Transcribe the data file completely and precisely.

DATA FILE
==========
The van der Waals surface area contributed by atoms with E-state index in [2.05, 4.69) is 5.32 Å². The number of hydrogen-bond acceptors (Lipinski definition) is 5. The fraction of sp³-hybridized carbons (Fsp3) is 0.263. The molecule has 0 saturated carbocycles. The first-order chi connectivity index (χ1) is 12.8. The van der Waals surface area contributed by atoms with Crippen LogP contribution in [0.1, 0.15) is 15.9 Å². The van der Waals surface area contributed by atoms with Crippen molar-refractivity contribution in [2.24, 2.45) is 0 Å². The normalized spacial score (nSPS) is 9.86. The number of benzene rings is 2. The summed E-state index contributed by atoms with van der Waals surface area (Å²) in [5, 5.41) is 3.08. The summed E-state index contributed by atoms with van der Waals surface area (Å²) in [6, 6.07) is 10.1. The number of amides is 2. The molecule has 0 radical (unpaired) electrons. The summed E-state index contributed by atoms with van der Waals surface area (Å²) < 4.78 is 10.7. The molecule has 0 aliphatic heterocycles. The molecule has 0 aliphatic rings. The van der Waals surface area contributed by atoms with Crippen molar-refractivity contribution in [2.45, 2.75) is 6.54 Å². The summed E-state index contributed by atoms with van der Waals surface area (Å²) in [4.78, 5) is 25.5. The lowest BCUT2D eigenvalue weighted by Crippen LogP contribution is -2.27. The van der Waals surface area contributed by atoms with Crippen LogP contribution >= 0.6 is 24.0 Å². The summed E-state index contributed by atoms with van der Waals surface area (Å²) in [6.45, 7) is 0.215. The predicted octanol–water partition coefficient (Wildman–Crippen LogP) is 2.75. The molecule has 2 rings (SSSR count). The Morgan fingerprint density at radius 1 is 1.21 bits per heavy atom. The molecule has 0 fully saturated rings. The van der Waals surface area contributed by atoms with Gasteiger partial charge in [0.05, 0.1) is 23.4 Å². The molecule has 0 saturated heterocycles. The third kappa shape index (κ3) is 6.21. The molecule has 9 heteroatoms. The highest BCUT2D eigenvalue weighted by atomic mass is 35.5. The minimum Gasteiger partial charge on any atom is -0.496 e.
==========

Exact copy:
The van der Waals surface area contributed by atoms with E-state index in [2.05, 4.69) is 5.32 Å². The number of hydrogen-bond acceptors (Lipinski definition) is 5. The fraction of sp³-hybridized carbons (Fsp3) is 0.263. The molecule has 0 saturated carbocycles. The first-order chi connectivity index (χ1) is 12.8. The van der Waals surface area contributed by atoms with Crippen LogP contribution in [0.1, 0.15) is 15.9 Å². The van der Waals surface area contributed by atoms with Crippen molar-refractivity contribution in [2.24, 2.45) is 0 Å². The normalized spacial score (nSPS) is 9.86. The number of benzene rings is 2. The summed E-state index contributed by atoms with van der Waals surface area (Å²) in [5, 5.41) is 3.08. The summed E-state index contributed by atoms with van der Waals surface area (Å²) in [6, 6.07) is 10.1. The number of amides is 2. The molecule has 0 radical (unpaired) electrons. The summed E-state index contributed by atoms with van der Waals surface area (Å²) < 4.78 is 10.7. The molecule has 0 aliphatic heterocycles. The molecule has 0 aliphatic rings. The van der Waals surface area contributed by atoms with Crippen molar-refractivity contribution in [2.45, 2.75) is 6.54 Å². The summed E-state index contributed by atoms with van der Waals surface area (Å²) in [4.78, 5) is 25.5. The lowest BCUT2D eigenvalue weighted by Crippen LogP contribution is -2.27. The van der Waals surface area contributed by atoms with Crippen LogP contribution >= 0.6 is 24.0 Å². The summed E-state index contributed by atoms with van der Waals surface area (Å²) in [6.45, 7) is 0.215. The predicted octanol–water partition coefficient (Wildman–Crippen LogP) is 2.75. The molecule has 2 rings (SSSR count). The Morgan fingerprint density at radius 1 is 1.21 bits per heavy atom. The molecule has 0 fully saturated rings. The van der Waals surface area contributed by atoms with Gasteiger partial charge in [0.05, 0.1) is 23.4 Å². The molecule has 0 saturated heterocycles. The third kappa shape index (κ3) is 6.21. The molecule has 9 heteroatoms. The highest BCUT2D eigenvalue weighted by atomic mass is 35.5. The minimum Gasteiger partial charge on any atom is -0.496 e.